The next reading is the book of Ruth. It is a short book – only 4 chapters. I recommend reading the whole book in one sitting, then going back through in a little more detail. I think I’ll break this into three lessons – an overview, chapters 1-2 and chapters 3-4. Ruth is a great love story with a lot of lessons for us all.

I’m not sure where we’ll go after Ruth, but I’m open to suggestions. My family started doing a weekly study a couple months ago and I have been following what we’ve been reading together.

National Council of (liberal) Churches

According to this article entitled Exploiting Fallen Soldiers, the National Council of Churches (NCC) has organized a campaign so that “This weekend, leftist churches are expected to ring their bells to note the 2,500th U.S. military death in Iraq.” As the article notes, this is basically a political exercise.

If they really care about unjust deaths, they should have these left-wing churches ring their bells for the 3,000+ humans killed each day via abortion – a procedure the NCC fully supports.

Veggie Boy

I’ve been making health shakes for 30 years and have now achieved the state of the art. Here is the used-to-be secret recipe for my un-patented Veggie Boy protein shake. (For you Cheers fans, you’ll remember this is the name of the health drink Woody was hypnotized into liking. “You can really taste the kale!”)

  • Milk (preferably whole milk, though not much chance of that unless I’m doing the shopping)
  • Carrots
  • Spinach
  • Apples
  • Bananas
  • Any other fruit we’ve got. I’m not picky.
  • Whey protein powder (The Vitamin Shoppe has good deals. GNC is more expensive)

You need a pretty powerful blender to chop up the carrots. I got a 2 HP Waring blender with a 64 oz. jar so I can make big batches to last a couple days.

The good news: It is really, really healthy. Vitamins, protein, fiber, low fat, etc. A couple glasses for breakfast and you can eat Snickers the rest of the day.

The bad news: It is green, or possibly brown, depending on how the ratio of the ingredients and the flavor of the whey powder. I’m used to it.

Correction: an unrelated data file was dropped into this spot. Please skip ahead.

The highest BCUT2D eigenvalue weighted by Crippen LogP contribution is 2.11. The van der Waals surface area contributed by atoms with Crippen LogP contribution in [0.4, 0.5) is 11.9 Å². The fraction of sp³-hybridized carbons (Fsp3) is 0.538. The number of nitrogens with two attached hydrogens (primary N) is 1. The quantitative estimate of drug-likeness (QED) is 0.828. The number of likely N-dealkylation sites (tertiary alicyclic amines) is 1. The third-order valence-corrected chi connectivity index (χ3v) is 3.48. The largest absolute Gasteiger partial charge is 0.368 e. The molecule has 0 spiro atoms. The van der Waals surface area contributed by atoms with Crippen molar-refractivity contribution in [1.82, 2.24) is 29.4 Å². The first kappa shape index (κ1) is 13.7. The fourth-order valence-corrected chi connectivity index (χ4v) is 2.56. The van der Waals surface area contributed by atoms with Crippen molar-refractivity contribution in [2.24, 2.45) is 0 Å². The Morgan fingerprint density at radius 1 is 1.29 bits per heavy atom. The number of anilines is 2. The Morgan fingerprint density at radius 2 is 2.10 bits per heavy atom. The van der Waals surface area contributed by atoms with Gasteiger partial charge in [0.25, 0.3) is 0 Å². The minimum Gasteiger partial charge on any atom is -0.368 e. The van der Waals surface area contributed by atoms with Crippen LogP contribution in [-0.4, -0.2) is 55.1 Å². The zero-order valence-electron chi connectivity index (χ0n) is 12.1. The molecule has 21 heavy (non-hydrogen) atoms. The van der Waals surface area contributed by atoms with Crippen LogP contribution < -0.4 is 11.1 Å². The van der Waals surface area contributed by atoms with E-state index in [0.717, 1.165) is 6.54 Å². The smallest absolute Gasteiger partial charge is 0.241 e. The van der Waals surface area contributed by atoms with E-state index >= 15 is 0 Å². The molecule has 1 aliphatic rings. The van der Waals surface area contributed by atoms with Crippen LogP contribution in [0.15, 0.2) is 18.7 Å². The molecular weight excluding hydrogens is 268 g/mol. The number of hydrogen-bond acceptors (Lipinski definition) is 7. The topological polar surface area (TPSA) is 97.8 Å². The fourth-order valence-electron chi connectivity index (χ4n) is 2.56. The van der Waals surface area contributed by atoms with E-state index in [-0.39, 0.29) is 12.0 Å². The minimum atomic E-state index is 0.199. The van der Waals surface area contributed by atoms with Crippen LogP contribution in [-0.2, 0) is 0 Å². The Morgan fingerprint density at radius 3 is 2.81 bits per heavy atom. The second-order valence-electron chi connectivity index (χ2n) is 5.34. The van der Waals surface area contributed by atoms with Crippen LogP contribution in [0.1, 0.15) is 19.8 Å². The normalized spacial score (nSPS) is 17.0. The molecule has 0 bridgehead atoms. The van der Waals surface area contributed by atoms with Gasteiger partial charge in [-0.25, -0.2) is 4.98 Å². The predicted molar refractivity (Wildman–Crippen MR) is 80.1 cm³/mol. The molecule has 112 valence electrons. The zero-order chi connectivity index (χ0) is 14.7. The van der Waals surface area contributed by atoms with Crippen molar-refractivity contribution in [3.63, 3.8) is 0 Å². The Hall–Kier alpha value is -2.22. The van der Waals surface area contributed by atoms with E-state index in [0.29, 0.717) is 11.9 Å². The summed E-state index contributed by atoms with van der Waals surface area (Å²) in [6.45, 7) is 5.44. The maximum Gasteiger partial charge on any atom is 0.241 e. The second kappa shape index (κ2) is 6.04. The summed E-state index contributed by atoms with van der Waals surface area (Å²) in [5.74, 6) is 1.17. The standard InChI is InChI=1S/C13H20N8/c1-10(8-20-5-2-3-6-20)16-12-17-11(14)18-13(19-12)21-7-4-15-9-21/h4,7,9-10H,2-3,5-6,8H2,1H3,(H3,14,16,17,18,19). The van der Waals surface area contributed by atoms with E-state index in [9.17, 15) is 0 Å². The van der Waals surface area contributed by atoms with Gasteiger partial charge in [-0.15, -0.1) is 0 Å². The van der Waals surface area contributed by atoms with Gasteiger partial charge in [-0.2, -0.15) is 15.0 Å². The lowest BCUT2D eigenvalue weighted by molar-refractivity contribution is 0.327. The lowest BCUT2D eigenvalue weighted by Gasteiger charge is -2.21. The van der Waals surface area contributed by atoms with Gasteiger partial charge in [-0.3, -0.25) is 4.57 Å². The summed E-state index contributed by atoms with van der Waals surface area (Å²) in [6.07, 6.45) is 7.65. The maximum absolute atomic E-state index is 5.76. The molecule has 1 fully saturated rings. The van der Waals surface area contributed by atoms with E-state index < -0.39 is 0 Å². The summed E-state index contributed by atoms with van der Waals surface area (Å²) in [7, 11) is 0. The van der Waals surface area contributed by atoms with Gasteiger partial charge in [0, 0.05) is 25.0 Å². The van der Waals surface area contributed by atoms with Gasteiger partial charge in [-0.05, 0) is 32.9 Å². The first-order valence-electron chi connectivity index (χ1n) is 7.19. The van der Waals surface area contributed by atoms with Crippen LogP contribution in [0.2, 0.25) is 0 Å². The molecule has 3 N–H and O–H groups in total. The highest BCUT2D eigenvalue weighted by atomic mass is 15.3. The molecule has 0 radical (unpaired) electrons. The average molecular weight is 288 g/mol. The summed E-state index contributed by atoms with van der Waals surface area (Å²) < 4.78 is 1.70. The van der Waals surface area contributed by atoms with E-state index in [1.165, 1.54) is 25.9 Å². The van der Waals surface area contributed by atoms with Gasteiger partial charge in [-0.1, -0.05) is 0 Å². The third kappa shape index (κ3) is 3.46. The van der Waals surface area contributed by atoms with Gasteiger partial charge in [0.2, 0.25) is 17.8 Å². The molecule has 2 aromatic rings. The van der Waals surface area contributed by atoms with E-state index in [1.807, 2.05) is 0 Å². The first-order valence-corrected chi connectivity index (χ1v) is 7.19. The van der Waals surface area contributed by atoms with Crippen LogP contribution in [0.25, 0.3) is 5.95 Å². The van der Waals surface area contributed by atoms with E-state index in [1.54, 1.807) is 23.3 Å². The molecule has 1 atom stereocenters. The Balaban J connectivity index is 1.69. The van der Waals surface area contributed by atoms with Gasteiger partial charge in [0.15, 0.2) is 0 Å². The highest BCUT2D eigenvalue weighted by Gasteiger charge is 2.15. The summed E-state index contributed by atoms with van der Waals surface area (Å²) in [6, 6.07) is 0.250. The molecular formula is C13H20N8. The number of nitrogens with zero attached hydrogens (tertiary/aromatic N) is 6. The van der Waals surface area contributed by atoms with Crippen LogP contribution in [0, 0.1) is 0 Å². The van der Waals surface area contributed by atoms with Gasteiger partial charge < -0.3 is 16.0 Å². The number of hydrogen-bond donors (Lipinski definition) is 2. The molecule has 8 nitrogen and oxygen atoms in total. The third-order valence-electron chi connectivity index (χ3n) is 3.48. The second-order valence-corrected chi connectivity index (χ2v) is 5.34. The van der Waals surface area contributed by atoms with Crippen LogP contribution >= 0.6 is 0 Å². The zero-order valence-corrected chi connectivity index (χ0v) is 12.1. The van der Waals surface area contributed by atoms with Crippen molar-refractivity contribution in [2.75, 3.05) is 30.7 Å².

Don’t tell CPS, but when Daughter #1 was young I told her one Halloween that she could eat all the candy she wanted if she had a small glass of Veggie Boy first. I thought she actually liked it (it is rather sweet tasting), but I learned years later that she choked it down. I would have let her eat as much candy as she wanted anyway. Fortunately, she is the forgiving type.

P.S. I never understood the juicer concept. Seems like you are throwing out all the good stuff.

James 4

This reading is James 4.

This short chapter is chock-full of important teachings. Some of the verses are so short it is easy to gloss over them.

We fight and quarrel because of our wrong desires. Verse 3 helps explain why some prayers are not answered: We ask with the wrong motives.

“Friendship with the world is hatred towards God” speaks volumes. The Bible uses “world” in three senses – the planet, the people in the world (as in John 3:16, “For God so loved the world . . .”) and the system and practices of the world. This verse uses the last meaning. This is a strong call for us to be different from the world. How tragic that according to many surveys, the average “Christian” doesn’t give much more than non-Christians, the divorce rate isn’t much different, etc. We aren’t supposed to be “holier than thou” different, but authentically different.

“God oppose the proud but gives grace to the humble” (v. 6) is a quote from Proverbs 3:34 and is also quoted in 1 Peter 5:5. Every verse matters, of course, but if something is repeated three times perhaps we should heed it!

Verse 8 contains a great promise – “Come near to God and He will come near to you.” As Hebrews 11:6 says, “And without faith it is impossible to please God, because anyone who comes to him must believe that he exists and that he rewards those who earnestly seek him.”

Verse 10 promises that if we humble ourselves before the Lord, He will lift us up. Humility is often mentioned in the Bible, but it is nearly always in the context of humbling ourselves. It doesn’t say, “Be humble.” It is not our natural state, so it takes effort to be humble.

Verses 13-16 remind us that we should thank God for every day and every breath. We may live fifty more minutes or fifty more years – it is all up to Him.

We tend to think of sins as things we do that we shouldn’t have done (the sin of commission), but James closes this section by teaching that not doing the good we know we should do is also a sin (the sin of omission).

The next reading is James 5.

We look not to the things that are seen but to the things that are unseen. For the things that are seen are transient, but the things that are unseen are eternal.